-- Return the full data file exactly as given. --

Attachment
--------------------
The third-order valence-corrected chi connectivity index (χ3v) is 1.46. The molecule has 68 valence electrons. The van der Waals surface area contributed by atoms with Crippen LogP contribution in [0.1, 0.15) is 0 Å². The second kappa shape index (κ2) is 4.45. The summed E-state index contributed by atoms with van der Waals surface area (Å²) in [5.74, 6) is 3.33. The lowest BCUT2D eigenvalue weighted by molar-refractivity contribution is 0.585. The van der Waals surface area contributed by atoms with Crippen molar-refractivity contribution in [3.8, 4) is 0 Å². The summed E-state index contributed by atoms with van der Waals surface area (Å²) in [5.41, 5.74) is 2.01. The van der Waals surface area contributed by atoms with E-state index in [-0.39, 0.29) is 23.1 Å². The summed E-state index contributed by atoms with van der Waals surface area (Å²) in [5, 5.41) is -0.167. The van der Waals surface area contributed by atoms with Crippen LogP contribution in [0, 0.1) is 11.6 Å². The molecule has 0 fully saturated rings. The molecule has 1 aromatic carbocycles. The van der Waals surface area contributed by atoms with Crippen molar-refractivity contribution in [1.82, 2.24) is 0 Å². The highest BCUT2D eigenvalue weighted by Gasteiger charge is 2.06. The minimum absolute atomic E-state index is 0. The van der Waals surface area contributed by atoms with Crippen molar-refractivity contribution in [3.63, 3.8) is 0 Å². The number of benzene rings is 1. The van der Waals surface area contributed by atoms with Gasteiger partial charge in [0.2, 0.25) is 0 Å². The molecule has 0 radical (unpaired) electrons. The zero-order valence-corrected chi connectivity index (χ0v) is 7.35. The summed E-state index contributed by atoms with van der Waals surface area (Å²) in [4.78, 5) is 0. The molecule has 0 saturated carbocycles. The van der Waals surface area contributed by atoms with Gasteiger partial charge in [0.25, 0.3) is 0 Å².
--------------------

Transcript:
The third-order valence-corrected chi connectivity index (χ3v) is 1.46. The molecule has 68 valence electrons. The van der Waals surface area contributed by atoms with Crippen LogP contribution in [0.1, 0.15) is 0 Å². The second kappa shape index (κ2) is 4.45. The summed E-state index contributed by atoms with van der Waals surface area (Å²) in [5.74, 6) is 3.33. The lowest BCUT2D eigenvalue weighted by molar-refractivity contribution is 0.585. The van der Waals surface area contributed by atoms with Crippen molar-refractivity contribution in [3.8, 4) is 0 Å². The summed E-state index contributed by atoms with van der Waals surface area (Å²) in [5.41, 5.74) is 2.01. The van der Waals surface area contributed by atoms with E-state index in [-0.39, 0.29) is 23.1 Å². The summed E-state index contributed by atoms with van der Waals surface area (Å²) in [5, 5.41) is -0.167. The van der Waals surface area contributed by atoms with Crippen LogP contribution in [0, 0.1) is 11.6 Å². The molecule has 0 fully saturated rings. The molecule has 1 aromatic carbocycles. The van der Waals surface area contributed by atoms with Crippen molar-refractivity contribution in [1.82, 2.24) is 0 Å². The highest BCUT2D eigenvalue weighted by Gasteiger charge is 2.06. The minimum absolute atomic E-state index is 0. The van der Waals surface area contributed by atoms with Crippen molar-refractivity contribution in [3.63, 3.8) is 0 Å². The number of benzene rings is 1. The van der Waals surface area contributed by atoms with Gasteiger partial charge in [0.2, 0.25) is 0 Å². The molecule has 0 radical (unpaired) electrons. The zero-order valence-corrected chi connectivity index (χ0v) is 7.35. The summed E-state index contributed by atoms with van der Waals surface area (Å²) in [4.78, 5) is 0. The molecule has 0 saturated carbocycles. The van der Waals surface area contributed by atoms with Gasteiger partial charge in [0.25, 0.3) is 0 Å².